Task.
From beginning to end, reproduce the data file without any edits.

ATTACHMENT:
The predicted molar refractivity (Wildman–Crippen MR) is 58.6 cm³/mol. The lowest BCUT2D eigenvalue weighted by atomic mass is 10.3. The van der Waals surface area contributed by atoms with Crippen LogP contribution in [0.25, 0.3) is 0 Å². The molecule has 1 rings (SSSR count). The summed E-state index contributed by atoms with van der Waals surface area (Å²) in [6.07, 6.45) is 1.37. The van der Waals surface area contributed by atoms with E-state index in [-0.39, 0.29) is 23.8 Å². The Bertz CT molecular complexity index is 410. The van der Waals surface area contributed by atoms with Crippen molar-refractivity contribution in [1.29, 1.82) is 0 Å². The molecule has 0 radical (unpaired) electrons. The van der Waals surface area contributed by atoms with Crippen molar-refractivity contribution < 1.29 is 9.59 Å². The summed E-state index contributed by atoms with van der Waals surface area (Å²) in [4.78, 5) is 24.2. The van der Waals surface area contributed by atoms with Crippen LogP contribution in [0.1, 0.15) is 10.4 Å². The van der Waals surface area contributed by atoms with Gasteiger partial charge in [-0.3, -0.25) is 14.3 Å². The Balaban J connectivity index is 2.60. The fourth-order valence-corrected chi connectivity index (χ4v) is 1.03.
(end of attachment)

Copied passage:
The predicted molar refractivity (Wildman–Crippen MR) is 58.6 cm³/mol. The lowest BCUT2D eigenvalue weighted by atomic mass is 10.3. The van der Waals surface area contributed by atoms with Crippen LogP contribution in [0.25, 0.3) is 0 Å². The molecule has 1 rings (SSSR count). The summed E-state index contributed by atoms with van der Waals surface area (Å²) in [6.07, 6.45) is 1.37. The van der Waals surface area contributed by atoms with E-state index in [-0.39, 0.29) is 23.8 Å². The Bertz CT molecular complexity index is 410. The van der Waals surface area contributed by atoms with Crippen molar-refractivity contribution in [1.29, 1.82) is 0 Å². The molecule has 0 radical (unpaired) electrons. The van der Waals surface area contributed by atoms with Crippen molar-refractivity contribution < 1.29 is 9.59 Å². The summed E-state index contributed by atoms with van der Waals surface area (Å²) in [4.78, 5) is 24.2. The van der Waals surface area contributed by atoms with Crippen LogP contribution in [0.1, 0.15) is 10.4 Å². The van der Waals surface area contributed by atoms with Gasteiger partial charge in [-0.3, -0.25) is 14.3 Å². The Balaban J connectivity index is 2.60. The fourth-order valence-corrected chi connectivity index (χ4v) is 1.03.